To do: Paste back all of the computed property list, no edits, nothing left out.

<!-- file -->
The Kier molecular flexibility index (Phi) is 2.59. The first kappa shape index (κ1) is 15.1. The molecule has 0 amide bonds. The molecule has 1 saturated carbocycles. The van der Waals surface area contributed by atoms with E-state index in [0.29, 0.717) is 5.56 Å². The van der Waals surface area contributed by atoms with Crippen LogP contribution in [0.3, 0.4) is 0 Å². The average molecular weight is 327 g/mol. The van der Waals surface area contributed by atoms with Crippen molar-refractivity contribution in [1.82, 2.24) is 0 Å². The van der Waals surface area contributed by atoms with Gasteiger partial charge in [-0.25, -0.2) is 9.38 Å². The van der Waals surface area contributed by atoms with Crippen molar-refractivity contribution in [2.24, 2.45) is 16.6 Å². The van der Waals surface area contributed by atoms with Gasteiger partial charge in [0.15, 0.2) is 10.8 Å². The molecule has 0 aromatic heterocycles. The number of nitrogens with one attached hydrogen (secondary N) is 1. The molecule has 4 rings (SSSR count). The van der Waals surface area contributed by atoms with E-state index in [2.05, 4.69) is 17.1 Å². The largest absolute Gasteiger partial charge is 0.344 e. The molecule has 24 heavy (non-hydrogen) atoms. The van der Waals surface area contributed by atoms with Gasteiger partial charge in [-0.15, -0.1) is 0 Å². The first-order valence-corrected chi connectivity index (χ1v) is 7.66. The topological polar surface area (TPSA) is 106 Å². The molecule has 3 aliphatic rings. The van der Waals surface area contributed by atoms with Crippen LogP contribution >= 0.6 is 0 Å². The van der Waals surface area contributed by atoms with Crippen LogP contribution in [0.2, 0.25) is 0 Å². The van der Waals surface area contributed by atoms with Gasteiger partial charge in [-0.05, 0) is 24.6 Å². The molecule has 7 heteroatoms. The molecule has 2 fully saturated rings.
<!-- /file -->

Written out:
The Kier molecular flexibility index (Phi) is 2.59. The first kappa shape index (κ1) is 15.1. The molecule has 0 amide bonds. The molecule has 1 saturated carbocycles. The van der Waals surface area contributed by atoms with E-state index in [0.29, 0.717) is 5.56 Å². The van der Waals surface area contributed by atoms with Crippen LogP contribution in [0.3, 0.4) is 0 Å². The average molecular weight is 327 g/mol. The van der Waals surface area contributed by atoms with Crippen molar-refractivity contribution in [1.82, 2.24) is 0 Å². The van der Waals surface area contributed by atoms with Gasteiger partial charge in [-0.25, -0.2) is 9.38 Å². The van der Waals surface area contributed by atoms with Crippen molar-refractivity contribution in [2.24, 2.45) is 16.6 Å². The van der Waals surface area contributed by atoms with Gasteiger partial charge in [0.15, 0.2) is 10.8 Å². The molecule has 0 aromatic heterocycles. The number of nitrogens with one attached hydrogen (secondary N) is 1. The molecule has 4 rings (SSSR count). The van der Waals surface area contributed by atoms with E-state index in [2.05, 4.69) is 17.1 Å². The largest absolute Gasteiger partial charge is 0.344 e. The molecule has 24 heavy (non-hydrogen) atoms. The van der Waals surface area contributed by atoms with Gasteiger partial charge in [-0.15, -0.1) is 0 Å². The first-order valence-corrected chi connectivity index (χ1v) is 7.66. The topological polar surface area (TPSA) is 106 Å². The molecule has 3 aliphatic rings. The van der Waals surface area contributed by atoms with Crippen LogP contribution >= 0.6 is 0 Å². The van der Waals surface area contributed by atoms with Crippen LogP contribution in [0.2, 0.25) is 0 Å². The van der Waals surface area contributed by atoms with Gasteiger partial charge in [-0.05, 0) is 24.6 Å². The molecule has 7 heteroatoms. The molecule has 2 fully saturated rings.